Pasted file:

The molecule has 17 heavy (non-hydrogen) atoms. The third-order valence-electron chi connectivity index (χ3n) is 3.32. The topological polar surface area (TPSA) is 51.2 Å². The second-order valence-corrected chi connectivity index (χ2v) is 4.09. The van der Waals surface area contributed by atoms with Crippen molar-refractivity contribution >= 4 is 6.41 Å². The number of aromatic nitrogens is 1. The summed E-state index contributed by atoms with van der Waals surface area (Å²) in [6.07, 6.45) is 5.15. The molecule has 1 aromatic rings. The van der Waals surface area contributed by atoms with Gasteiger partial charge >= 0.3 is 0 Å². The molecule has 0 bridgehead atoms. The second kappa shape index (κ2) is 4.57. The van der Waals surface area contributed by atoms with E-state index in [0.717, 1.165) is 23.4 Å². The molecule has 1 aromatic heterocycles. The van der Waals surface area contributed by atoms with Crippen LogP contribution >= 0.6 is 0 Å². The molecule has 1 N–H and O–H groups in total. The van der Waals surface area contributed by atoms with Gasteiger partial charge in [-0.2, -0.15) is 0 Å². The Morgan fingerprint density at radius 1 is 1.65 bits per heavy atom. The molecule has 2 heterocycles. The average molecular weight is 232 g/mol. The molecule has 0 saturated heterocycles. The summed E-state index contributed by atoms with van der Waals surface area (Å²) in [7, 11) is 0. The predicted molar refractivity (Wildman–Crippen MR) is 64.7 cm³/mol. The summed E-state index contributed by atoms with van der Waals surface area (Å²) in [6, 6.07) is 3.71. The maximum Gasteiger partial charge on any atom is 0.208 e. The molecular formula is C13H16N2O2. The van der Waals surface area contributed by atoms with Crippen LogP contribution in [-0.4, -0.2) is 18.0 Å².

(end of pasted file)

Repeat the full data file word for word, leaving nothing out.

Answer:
The molecule has 17 heavy (non-hydrogen) atoms. The third-order valence-electron chi connectivity index (χ3n) is 3.32. The topological polar surface area (TPSA) is 51.2 Å². The second-order valence-corrected chi connectivity index (χ2v) is 4.09. The van der Waals surface area contributed by atoms with Crippen molar-refractivity contribution >= 4 is 6.41 Å². The number of aromatic nitrogens is 1. The summed E-state index contributed by atoms with van der Waals surface area (Å²) in [6.07, 6.45) is 5.15. The molecule has 1 aromatic rings. The van der Waals surface area contributed by atoms with Gasteiger partial charge >= 0.3 is 0 Å². The molecule has 0 bridgehead atoms. The second kappa shape index (κ2) is 4.57. The van der Waals surface area contributed by atoms with E-state index in [0.717, 1.165) is 23.4 Å². The molecule has 1 aromatic heterocycles. The van der Waals surface area contributed by atoms with Crippen LogP contribution >= 0.6 is 0 Å². The molecule has 1 N–H and O–H groups in total. The van der Waals surface area contributed by atoms with Gasteiger partial charge in [-0.2, -0.15) is 0 Å². The Morgan fingerprint density at radius 1 is 1.65 bits per heavy atom. The molecule has 2 heterocycles. The average molecular weight is 232 g/mol. The molecule has 0 saturated heterocycles. The summed E-state index contributed by atoms with van der Waals surface area (Å²) in [7, 11) is 0. The predicted molar refractivity (Wildman–Crippen MR) is 64.7 cm³/mol. The summed E-state index contributed by atoms with van der Waals surface area (Å²) in [6, 6.07) is 3.71. The maximum Gasteiger partial charge on any atom is 0.208 e. The molecular formula is C13H16N2O2. The van der Waals surface area contributed by atoms with Crippen LogP contribution in [-0.4, -0.2) is 18.0 Å².